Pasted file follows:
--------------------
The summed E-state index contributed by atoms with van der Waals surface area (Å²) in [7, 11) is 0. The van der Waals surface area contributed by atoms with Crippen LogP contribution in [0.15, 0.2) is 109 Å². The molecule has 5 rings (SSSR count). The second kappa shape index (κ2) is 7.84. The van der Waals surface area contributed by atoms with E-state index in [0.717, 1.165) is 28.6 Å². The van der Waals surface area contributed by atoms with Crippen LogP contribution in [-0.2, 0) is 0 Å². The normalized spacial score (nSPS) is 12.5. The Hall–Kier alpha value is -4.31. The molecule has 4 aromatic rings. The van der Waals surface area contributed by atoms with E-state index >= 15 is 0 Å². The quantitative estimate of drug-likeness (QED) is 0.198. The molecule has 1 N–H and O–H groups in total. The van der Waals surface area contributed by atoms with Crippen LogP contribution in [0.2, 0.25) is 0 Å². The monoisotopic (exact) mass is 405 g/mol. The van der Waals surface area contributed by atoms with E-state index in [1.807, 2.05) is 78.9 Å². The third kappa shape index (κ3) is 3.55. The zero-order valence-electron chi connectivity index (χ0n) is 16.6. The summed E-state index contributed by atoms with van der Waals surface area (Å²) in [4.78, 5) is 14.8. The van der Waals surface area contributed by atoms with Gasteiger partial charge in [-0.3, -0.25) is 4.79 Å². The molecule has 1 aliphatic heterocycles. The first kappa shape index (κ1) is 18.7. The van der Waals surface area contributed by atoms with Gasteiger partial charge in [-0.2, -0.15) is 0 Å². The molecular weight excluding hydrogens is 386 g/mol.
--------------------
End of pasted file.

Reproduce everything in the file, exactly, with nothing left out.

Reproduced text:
The summed E-state index contributed by atoms with van der Waals surface area (Å²) in [7, 11) is 0. The van der Waals surface area contributed by atoms with Crippen LogP contribution in [0.15, 0.2) is 109 Å². The molecule has 5 rings (SSSR count). The second kappa shape index (κ2) is 7.84. The van der Waals surface area contributed by atoms with E-state index in [0.717, 1.165) is 28.6 Å². The van der Waals surface area contributed by atoms with Crippen LogP contribution in [-0.2, 0) is 0 Å². The normalized spacial score (nSPS) is 12.5. The Hall–Kier alpha value is -4.31. The molecule has 4 aromatic rings. The van der Waals surface area contributed by atoms with E-state index >= 15 is 0 Å². The quantitative estimate of drug-likeness (QED) is 0.198. The molecule has 1 N–H and O–H groups in total. The van der Waals surface area contributed by atoms with Crippen LogP contribution in [0.2, 0.25) is 0 Å². The monoisotopic (exact) mass is 405 g/mol. The van der Waals surface area contributed by atoms with E-state index in [1.807, 2.05) is 78.9 Å². The third kappa shape index (κ3) is 3.55. The zero-order valence-electron chi connectivity index (χ0n) is 16.6. The summed E-state index contributed by atoms with van der Waals surface area (Å²) in [4.78, 5) is 14.8. The van der Waals surface area contributed by atoms with Gasteiger partial charge in [-0.3, -0.25) is 4.79 Å². The molecule has 1 aliphatic heterocycles. The first kappa shape index (κ1) is 18.7. The van der Waals surface area contributed by atoms with Gasteiger partial charge in [-0.2, -0.15) is 0 Å². The molecular weight excluding hydrogens is 386 g/mol.